Health

A&E units 'creaking under pressure'

Sir Bruce Keogh
Image caption Sir Bruce says forward planning should mean services cope better with the spike in demand this winter

The medical director of NHS England says the "system is creaking" as winter begins to take hold.

Sir Bruce Keogh says ambulance services in some parts of the country are struggling and A&E units are stretched.

But he insists that forward planning and the injection of extra funding should help the NHS cope better than in previous winters.

The government has released an extra £300m bringing the total winter pot to £700m - 75% more than last year.

Sir Bruce made the comments at a conference at the King's Fund.

Speaking at the same meeting, Dr Clifford Mann, president of the College of Emergency Medicine, said that the system was facing huge demand pressures but was "working pretty well".

It comes as Gloucestershire's Hospitals Trust has declared a major incident, faced with no beds to fit up to sixty patients.

People are being told to only go to A&E if they have no other option - with services stretched.

Overload

Dr Mann raised the possibility that the NHS 111 helpline could be adding to the pressures on A&Es.

NHS 111 was launched in England in March 2013 as its predecessor NHS Direct was decommissioned.

It had a difficult start and was not immediately operational across the country. Scotland launched its 111 service in May this year.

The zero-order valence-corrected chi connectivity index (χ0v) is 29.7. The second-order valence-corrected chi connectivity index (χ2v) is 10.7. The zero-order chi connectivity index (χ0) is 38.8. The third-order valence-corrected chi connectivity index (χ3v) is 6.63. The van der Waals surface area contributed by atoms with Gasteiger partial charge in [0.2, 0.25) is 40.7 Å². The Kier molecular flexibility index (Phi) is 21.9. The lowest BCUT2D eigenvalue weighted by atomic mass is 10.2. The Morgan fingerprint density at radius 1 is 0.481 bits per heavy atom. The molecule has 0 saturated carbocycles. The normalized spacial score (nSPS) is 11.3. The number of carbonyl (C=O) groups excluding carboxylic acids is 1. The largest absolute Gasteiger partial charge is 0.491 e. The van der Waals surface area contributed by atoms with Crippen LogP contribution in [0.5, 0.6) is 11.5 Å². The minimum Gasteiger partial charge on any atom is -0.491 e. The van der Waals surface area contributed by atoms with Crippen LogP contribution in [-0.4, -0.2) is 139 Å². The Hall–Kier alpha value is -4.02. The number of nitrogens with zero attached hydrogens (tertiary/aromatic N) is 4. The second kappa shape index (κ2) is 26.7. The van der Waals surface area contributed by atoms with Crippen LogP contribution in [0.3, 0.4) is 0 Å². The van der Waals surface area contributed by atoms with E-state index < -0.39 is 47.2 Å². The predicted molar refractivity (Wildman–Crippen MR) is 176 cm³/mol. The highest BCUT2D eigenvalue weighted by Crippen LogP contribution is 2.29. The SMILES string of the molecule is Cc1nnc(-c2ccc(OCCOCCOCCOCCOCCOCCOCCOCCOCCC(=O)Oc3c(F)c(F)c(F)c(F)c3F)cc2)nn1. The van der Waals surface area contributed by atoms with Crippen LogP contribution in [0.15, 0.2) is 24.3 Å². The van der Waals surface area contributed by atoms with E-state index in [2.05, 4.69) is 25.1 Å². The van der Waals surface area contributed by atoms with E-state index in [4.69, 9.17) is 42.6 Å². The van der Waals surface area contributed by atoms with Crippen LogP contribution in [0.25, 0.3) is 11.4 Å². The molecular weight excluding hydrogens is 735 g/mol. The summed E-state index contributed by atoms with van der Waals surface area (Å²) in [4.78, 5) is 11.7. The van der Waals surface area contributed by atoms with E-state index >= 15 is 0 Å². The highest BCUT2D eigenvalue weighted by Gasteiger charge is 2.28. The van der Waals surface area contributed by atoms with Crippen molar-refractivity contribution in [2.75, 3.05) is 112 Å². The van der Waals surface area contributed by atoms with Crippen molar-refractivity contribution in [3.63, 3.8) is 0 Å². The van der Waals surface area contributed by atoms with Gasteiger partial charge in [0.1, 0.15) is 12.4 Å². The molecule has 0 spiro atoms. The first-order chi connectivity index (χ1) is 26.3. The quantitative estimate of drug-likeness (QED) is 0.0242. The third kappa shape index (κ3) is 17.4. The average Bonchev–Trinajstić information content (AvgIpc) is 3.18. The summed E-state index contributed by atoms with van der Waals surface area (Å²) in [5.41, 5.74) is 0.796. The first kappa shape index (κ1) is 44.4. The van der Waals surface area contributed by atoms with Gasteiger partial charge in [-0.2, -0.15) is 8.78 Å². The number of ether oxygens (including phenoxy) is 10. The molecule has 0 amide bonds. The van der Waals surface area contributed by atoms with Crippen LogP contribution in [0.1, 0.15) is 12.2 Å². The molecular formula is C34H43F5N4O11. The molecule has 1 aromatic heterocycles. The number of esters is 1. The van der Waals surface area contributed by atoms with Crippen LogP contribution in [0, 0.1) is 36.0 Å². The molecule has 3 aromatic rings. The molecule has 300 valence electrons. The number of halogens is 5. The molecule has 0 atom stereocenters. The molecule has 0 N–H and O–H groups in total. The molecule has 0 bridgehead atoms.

The service was designed to help people who wanted medical help rapidly but not a 999 emergency response.

It is staffed by trained advisers backed up by experienced nurses and paramedics. Patients are directed, as appropriate, to accident and emergency centres, out-of-hours GPs, community health facilities or an ambulance.

Dr Mann said he had no criticism of NHS 111 staff but he had reservations about the methods for questioning patients to ascertain their condition.

He argued that the systems for trying to solve the problems (known as algorithms) too often led to operators directing patients to A&E or calling ambulances on their behalf.

Because the achievement of full national coverage by 111 had been slow, Dr Mann said the extra demand was only now becoming apparent.

The comments on the state of the NHS this winter came as ambulance services warned they were seeing unexpectedly high levels of demand.

The London Ambulance Service said the week beginning Monday, 8 December had been its busiest ever with a near 15% increase in serious cases compared with the previous year and it was seeking support from other ambulance services.

Director of operations Jason Killens said: "We have introduced a range of measures to help manage demand, including not sending an ambulance to more callers with less serious injuries and illnesses and instead giving them additional telephone advice or referring them to NHS 111."

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